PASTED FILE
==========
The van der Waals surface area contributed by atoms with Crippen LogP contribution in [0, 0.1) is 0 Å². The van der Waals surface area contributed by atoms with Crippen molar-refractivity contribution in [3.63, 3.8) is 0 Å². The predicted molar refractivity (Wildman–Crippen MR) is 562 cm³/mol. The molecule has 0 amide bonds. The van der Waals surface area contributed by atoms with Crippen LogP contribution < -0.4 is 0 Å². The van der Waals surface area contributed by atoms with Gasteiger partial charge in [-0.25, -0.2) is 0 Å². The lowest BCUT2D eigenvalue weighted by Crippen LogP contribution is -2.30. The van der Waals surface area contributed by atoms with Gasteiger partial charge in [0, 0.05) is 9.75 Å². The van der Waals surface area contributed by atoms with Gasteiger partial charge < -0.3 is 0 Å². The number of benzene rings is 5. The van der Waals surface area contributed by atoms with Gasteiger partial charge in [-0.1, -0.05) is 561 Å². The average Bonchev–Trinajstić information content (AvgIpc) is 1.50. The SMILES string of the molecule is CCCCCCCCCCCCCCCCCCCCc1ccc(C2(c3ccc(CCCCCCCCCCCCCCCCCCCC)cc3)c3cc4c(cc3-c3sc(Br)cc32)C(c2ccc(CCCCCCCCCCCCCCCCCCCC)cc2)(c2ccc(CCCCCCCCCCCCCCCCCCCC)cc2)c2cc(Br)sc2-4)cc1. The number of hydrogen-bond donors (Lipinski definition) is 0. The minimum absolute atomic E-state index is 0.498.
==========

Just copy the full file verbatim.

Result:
The van der Waals surface area contributed by atoms with Crippen LogP contribution in [0, 0.1) is 0 Å². The van der Waals surface area contributed by atoms with Crippen molar-refractivity contribution in [3.63, 3.8) is 0 Å². The predicted molar refractivity (Wildman–Crippen MR) is 562 cm³/mol. The molecule has 0 amide bonds. The van der Waals surface area contributed by atoms with Crippen LogP contribution < -0.4 is 0 Å². The van der Waals surface area contributed by atoms with Gasteiger partial charge in [-0.25, -0.2) is 0 Å². The lowest BCUT2D eigenvalue weighted by Crippen LogP contribution is -2.30. The van der Waals surface area contributed by atoms with Gasteiger partial charge in [0, 0.05) is 9.75 Å². The van der Waals surface area contributed by atoms with Gasteiger partial charge < -0.3 is 0 Å². The number of benzene rings is 5. The van der Waals surface area contributed by atoms with Gasteiger partial charge in [-0.1, -0.05) is 561 Å². The average Bonchev–Trinajstić information content (AvgIpc) is 1.50. The SMILES string of the molecule is CCCCCCCCCCCCCCCCCCCCc1ccc(C2(c3ccc(CCCCCCCCCCCCCCCCCCCC)cc3)c3cc4c(cc3-c3sc(Br)cc32)C(c2ccc(CCCCCCCCCCCCCCCCCCCC)cc2)(c2ccc(CCCCCCCCCCCCCCCCCCCC)cc2)c2cc(Br)sc2-4)cc1. The number of hydrogen-bond donors (Lipinski definition) is 0. The minimum absolute atomic E-state index is 0.498.